You won’t be eligible for federal financial aid if you attend an unaccredited institution. Federal aid can make a big dent in the cost of a college education, so you’ll want to be sure you attend a university where you can qualify. 

3. Career goals 

Attending an unaccredited institution may mean that you won’t be able to obtain the appropriate professional licensure in your field. In many cases, attending an accredited school is necessary to secure a job in fields such as nursing, dentistry, psychology, and law. Employers may not consider your degree valid if you didn’t attend an accredited institution. 

Also see: Top fastest growing careers

4. Transferring 

At some point in your college career, you may decide to transfer schools. However, you won’t be able to transfer academic credits between institutions unless both schools have accreditation. Accreditation does not guarantee that your credits will transfer to another school, but it makes it far more likely.

Different types of accreditations

There are two types of accreditations – institutional and programmatic. Institutional accreditation is offered to entire colleges, while programmatic accreditation is designed for specific programs within an institution. Let’s discuss them both and how they differ from each other: 

Institutional accreditation

Institutional accreditation is designed to review colleges and universities as a whole. This is the form of accreditation you should look for when applying to undergraduate school. Within institutional accreditation, there are two types of accrediting agencies – regional accreditors and national accreditors.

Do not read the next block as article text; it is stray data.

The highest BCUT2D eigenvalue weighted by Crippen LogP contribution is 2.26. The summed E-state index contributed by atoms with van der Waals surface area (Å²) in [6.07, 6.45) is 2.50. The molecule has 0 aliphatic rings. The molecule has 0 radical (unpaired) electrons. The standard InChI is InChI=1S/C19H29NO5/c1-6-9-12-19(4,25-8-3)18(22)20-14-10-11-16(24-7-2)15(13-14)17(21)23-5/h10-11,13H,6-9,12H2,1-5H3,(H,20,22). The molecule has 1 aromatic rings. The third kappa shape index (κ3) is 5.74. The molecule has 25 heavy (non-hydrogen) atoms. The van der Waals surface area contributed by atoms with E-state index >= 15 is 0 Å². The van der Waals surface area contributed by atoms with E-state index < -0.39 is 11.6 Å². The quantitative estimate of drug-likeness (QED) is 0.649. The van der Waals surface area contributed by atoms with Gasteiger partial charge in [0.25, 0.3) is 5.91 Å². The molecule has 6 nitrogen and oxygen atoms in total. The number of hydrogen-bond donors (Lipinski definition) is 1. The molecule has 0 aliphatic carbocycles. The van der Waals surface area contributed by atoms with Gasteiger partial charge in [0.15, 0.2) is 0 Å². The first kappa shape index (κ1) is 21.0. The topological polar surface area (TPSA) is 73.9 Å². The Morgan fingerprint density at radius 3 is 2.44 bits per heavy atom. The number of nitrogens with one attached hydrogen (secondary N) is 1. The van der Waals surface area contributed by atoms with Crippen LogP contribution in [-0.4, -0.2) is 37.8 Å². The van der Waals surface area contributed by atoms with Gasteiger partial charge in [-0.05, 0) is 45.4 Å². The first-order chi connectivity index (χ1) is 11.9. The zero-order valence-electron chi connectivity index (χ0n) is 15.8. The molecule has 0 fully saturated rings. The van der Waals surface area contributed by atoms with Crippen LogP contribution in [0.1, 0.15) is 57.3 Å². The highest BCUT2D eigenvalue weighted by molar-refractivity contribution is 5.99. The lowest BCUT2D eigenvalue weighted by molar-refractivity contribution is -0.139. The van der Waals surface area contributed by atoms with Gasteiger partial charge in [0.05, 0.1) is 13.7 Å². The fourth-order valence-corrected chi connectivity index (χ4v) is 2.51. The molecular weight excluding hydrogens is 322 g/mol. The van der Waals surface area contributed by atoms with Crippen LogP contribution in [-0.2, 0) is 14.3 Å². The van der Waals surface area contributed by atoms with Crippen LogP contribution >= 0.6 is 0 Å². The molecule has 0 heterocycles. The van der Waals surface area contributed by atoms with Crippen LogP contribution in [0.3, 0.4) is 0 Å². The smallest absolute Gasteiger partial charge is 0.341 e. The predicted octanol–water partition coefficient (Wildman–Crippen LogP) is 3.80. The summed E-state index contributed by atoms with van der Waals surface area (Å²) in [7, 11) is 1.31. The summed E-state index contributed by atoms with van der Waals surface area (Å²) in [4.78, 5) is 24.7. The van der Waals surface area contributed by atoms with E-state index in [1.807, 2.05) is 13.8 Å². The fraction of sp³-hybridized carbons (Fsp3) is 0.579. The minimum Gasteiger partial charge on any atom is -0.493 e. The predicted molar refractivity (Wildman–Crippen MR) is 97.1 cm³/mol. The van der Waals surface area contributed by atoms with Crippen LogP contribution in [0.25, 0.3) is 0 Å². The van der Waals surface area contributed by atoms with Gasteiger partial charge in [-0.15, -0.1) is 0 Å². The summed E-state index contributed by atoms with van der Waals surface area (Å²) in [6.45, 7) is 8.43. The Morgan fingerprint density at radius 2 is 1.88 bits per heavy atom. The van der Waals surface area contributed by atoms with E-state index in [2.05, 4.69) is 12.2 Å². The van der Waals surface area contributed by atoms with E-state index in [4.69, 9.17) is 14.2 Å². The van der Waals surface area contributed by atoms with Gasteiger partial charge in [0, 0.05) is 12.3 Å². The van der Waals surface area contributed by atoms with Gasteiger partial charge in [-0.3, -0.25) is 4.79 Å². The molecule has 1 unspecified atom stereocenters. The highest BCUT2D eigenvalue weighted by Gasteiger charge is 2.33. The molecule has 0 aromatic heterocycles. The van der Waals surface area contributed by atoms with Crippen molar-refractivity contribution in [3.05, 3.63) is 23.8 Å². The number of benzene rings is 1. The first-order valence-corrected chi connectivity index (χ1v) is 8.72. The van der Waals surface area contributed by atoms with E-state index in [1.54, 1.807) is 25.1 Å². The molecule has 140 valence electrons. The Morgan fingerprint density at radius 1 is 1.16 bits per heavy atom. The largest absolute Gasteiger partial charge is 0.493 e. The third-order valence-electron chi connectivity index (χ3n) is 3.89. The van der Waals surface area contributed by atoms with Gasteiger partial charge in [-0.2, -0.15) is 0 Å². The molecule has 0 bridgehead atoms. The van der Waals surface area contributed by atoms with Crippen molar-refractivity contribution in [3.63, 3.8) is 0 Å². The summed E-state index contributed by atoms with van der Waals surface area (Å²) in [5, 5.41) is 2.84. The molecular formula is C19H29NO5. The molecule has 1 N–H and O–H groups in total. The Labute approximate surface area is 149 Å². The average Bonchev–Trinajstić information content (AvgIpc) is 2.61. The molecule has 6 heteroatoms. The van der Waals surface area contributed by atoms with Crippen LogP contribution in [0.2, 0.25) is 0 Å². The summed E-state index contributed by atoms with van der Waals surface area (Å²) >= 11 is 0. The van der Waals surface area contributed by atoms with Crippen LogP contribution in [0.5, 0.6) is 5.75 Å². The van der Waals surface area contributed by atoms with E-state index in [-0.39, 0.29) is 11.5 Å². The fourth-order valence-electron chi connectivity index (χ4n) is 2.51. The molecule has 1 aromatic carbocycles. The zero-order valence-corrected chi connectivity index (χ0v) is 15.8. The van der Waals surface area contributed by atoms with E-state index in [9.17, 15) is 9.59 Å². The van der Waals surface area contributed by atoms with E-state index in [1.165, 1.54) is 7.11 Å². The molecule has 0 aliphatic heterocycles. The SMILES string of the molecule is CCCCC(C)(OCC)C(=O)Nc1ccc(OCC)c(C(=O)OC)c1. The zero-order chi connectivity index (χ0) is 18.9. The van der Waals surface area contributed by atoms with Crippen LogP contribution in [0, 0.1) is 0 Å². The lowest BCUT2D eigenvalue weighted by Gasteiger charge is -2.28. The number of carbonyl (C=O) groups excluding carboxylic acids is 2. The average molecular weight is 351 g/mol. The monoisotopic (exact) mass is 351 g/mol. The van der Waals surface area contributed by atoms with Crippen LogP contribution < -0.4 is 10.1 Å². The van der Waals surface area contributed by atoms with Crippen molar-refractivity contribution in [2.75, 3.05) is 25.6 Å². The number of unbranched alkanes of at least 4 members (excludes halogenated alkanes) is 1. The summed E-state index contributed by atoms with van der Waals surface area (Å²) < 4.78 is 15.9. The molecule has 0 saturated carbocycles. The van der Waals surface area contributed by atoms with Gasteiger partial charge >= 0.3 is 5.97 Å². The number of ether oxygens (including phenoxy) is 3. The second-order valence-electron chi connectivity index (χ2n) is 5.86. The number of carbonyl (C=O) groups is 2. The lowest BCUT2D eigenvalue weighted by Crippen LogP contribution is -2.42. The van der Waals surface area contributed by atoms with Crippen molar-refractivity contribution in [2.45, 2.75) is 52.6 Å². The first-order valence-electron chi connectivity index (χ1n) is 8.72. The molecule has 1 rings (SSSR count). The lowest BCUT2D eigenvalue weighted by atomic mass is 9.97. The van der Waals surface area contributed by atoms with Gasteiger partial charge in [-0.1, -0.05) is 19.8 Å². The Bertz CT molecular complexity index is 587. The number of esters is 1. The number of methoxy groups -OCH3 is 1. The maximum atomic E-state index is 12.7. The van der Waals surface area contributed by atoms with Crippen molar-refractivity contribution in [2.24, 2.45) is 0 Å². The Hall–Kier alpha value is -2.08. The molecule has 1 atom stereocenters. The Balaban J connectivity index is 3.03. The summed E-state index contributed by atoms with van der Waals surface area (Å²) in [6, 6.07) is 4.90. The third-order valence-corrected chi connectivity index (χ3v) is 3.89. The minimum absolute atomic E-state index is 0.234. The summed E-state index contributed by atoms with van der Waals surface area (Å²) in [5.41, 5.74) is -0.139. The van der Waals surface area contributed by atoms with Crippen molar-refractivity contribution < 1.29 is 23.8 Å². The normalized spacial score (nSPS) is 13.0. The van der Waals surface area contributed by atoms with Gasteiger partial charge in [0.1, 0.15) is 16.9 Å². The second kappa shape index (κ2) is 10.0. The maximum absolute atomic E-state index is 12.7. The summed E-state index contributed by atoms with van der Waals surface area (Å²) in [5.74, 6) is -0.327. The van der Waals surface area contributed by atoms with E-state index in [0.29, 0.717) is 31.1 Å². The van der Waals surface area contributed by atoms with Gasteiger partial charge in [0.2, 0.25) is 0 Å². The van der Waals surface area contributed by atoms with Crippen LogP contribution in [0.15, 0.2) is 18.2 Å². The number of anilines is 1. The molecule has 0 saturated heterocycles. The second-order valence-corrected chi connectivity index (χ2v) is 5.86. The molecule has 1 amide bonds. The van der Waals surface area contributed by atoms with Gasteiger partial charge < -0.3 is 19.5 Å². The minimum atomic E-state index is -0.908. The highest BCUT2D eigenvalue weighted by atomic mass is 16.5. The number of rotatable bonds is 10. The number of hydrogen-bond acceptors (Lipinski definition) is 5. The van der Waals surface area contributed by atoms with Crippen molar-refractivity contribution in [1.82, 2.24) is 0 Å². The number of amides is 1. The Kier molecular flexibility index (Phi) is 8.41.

Regional accreditors

Regional accreditors operate in specific areas of the country and generally evaluate academically oriented, non-profit, or state-owned institutions. 

National accreditors

Meanwhile, national agencies typically offer accreditation to for-profit, vocational, or religious institutions. It’s important to note that most regionally accredited institutes do not accept credits from nationally accredited institutes. 

Programmatic accreditation

This type of accreditation is designated for specialized or professional programs within a college or university. This is the type of accreditation you should pay attention to if you’re applying to graduate school. For example, the American Bar Association accredits law schools while the American Library Association accredits libraries. Specialized agencies exist to accredit other professions, such as dentistry, nursing, and psychology.

Also see: Scholarships360’s scholarship search tool

Why are some schools not accredited?